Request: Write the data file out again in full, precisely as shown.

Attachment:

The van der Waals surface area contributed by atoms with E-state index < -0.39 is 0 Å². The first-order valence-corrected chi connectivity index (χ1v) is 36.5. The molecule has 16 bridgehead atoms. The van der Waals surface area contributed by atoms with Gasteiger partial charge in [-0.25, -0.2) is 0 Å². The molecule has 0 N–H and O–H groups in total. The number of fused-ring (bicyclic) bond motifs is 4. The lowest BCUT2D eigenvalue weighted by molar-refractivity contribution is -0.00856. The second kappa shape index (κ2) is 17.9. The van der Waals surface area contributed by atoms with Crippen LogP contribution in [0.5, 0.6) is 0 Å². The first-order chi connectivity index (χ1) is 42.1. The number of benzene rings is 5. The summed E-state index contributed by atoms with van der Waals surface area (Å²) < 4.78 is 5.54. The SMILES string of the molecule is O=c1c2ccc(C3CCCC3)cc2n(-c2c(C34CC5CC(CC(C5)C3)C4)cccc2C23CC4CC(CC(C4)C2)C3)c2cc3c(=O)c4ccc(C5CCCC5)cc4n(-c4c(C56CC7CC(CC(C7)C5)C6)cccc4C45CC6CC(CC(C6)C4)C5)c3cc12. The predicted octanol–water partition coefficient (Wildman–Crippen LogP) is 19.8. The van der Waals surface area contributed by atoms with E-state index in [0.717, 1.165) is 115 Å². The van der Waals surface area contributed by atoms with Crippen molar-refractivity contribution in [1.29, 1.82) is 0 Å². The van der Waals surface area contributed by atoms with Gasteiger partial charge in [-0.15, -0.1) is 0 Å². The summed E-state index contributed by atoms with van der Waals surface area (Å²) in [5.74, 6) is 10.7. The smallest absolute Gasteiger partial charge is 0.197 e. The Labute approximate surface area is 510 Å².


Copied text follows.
The van der Waals surface area contributed by atoms with E-state index < -0.39 is 0 Å². The first-order valence-corrected chi connectivity index (χ1v) is 36.5. The molecule has 16 bridgehead atoms. The van der Waals surface area contributed by atoms with Gasteiger partial charge in [-0.25, -0.2) is 0 Å². The molecule has 0 N–H and O–H groups in total. The number of fused-ring (bicyclic) bond motifs is 4. The lowest BCUT2D eigenvalue weighted by molar-refractivity contribution is -0.00856. The second kappa shape index (κ2) is 17.9. The van der Waals surface area contributed by atoms with Crippen LogP contribution in [0.5, 0.6) is 0 Å². The first-order chi connectivity index (χ1) is 42.1. The number of benzene rings is 5. The summed E-state index contributed by atoms with van der Waals surface area (Å²) < 4.78 is 5.54. The SMILES string of the molecule is O=c1c2ccc(C3CCCC3)cc2n(-c2c(C34CC5CC(CC(C5)C3)C4)cccc2C23CC4CC(CC(C4)C2)C3)c2cc3c(=O)c4ccc(C5CCCC5)cc4n(-c4c(C56CC7CC(CC(C7)C5)C6)cccc4C45CC6CC(CC(C6)C4)C5)c3cc12. The predicted octanol–water partition coefficient (Wildman–Crippen LogP) is 19.8. The van der Waals surface area contributed by atoms with E-state index in [0.717, 1.165) is 115 Å². The van der Waals surface area contributed by atoms with Crippen molar-refractivity contribution in [1.29, 1.82) is 0 Å². The van der Waals surface area contributed by atoms with Gasteiger partial charge in [-0.15, -0.1) is 0 Å². The summed E-state index contributed by atoms with van der Waals surface area (Å²) in [5.74, 6) is 10.7. The smallest absolute Gasteiger partial charge is 0.197 e. The Labute approximate surface area is 510 Å².